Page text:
Sunday, June 14, 2015

Blowfish Rescue released!

After more than 2 years of work, Guillaume from Noctua Software finally made it again:

Blowfish Rescue is now released!

This is a 2d action/puzzle game in which you have to blow little fishes back in their bucket. It's really a lot of fun to play :)

I find this game really unique, and consider it a real masterpiece of programming. Guillaume managed to pack in these less than 3mb package:

  • a realistic fluid simulation solver
  • a kinematic engine
  • a procedural graphics (and animations) generation. See this blog post for detailed info and source code for this feature
  • plus all regular game assets like music, sounds texts, animations etc..

The game is available for free on google play and iTune.


  1. It would be useful if Stellarium could show constellation boundaries.

  2. Sir. I have been using Stellarium for a few years now and recently came across a company, SharperJacks, who is SELLING the same program for $20 USD. Since this wonderful program is OPEN SOURCED, I was wondering if there is some way you can stop him from selling a FREE program. Thank you.

  3. blowfish to the rescue !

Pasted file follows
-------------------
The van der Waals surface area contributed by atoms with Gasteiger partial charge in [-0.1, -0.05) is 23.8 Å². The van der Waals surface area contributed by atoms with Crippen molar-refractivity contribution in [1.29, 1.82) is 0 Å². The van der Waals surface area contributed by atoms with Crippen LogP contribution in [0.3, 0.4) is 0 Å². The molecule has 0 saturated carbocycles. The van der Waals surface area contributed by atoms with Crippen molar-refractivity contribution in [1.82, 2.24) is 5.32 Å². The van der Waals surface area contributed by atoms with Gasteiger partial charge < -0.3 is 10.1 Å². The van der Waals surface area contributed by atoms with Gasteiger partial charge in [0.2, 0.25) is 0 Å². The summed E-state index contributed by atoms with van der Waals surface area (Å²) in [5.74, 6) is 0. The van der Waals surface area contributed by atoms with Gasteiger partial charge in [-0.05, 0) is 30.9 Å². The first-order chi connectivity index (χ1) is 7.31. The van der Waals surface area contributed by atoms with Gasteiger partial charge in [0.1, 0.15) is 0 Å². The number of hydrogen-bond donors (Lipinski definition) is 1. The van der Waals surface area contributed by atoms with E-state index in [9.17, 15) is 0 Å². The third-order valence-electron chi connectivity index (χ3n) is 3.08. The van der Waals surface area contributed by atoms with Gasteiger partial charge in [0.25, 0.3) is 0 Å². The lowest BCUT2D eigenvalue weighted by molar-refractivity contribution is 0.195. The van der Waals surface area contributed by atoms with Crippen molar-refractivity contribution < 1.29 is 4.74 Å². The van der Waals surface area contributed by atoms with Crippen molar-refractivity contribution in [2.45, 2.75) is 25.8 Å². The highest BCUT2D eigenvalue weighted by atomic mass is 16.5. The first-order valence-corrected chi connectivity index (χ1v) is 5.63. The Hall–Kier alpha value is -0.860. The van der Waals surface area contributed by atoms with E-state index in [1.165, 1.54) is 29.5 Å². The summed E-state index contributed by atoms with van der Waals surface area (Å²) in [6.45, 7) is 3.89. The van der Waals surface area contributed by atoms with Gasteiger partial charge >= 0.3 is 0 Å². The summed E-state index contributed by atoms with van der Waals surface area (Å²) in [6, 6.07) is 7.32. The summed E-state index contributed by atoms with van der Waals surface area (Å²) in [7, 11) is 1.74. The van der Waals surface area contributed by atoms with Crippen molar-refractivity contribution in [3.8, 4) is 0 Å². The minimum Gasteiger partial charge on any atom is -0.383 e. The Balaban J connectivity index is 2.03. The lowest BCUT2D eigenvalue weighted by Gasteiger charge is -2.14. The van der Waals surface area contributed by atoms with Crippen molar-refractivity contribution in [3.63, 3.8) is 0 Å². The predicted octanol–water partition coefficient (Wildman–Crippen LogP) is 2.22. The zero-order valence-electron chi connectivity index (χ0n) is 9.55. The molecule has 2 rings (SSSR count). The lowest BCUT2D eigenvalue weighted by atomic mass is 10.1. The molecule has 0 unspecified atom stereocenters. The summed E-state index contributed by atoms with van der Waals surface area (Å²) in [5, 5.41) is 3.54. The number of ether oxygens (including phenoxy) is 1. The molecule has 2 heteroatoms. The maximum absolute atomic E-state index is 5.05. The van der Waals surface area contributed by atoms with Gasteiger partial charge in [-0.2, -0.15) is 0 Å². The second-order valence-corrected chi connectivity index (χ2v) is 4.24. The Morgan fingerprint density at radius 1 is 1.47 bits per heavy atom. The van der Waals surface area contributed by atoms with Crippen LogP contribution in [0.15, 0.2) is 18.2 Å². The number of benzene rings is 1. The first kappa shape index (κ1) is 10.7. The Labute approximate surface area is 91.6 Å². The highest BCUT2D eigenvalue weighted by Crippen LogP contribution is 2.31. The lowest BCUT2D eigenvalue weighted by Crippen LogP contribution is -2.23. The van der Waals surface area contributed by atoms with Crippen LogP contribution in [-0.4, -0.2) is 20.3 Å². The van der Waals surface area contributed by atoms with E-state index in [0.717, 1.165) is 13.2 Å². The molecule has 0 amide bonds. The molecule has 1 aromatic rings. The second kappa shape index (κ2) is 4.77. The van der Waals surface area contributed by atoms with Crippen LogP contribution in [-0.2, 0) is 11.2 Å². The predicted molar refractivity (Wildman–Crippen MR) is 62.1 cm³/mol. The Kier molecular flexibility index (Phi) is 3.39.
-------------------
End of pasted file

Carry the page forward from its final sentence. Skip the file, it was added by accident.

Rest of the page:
4. Hello, Fabien. I was looking at Stellarium and KStars for a way to display the new and visible sets of satellites launched by SpaceX. The most recent ones I've seen were added in 2020. Do you think that someone will add those new satellites to your databases soon?
    John in Kansas

    1. Hi John,

      the TLE should be up to date in the desktop version of Stellarium, in case of isse please contact us on the developer mailing list (, or open an issue in our github project:


  5. Hello Fabien, Great and impressive Program. It is great that you can scroll in and magnify an object, etc. Those who would like to actually see some of the objects may be limited to either Binoculars or a small telescope, both with limited magnification. Would it be possible to add a text box adjacent to the FOV to indicate the apparent magnification? For example, for Albireo, you can zoom in and separate the binary. It might be useful to know the magnification required to observe that level of separation. Alternatively, one could enter in the power of the binoculars (i. e. 30x) and then get an idea of what they will observe. Likewise, for Saturn or Jupiter, it would be useful to see the magnification versus observable details of the rings of Saturn or bands for Jupiter.

    Everybody sees the great pictures from the professional photographs, then gets disappointed in what they actually see. This would then help amateur astronomers to judge the kind of telescope they may want to purchase based on what they may want to observe.

    Just a thought...

  6. thanks, what you are requesting is already in our TODO list!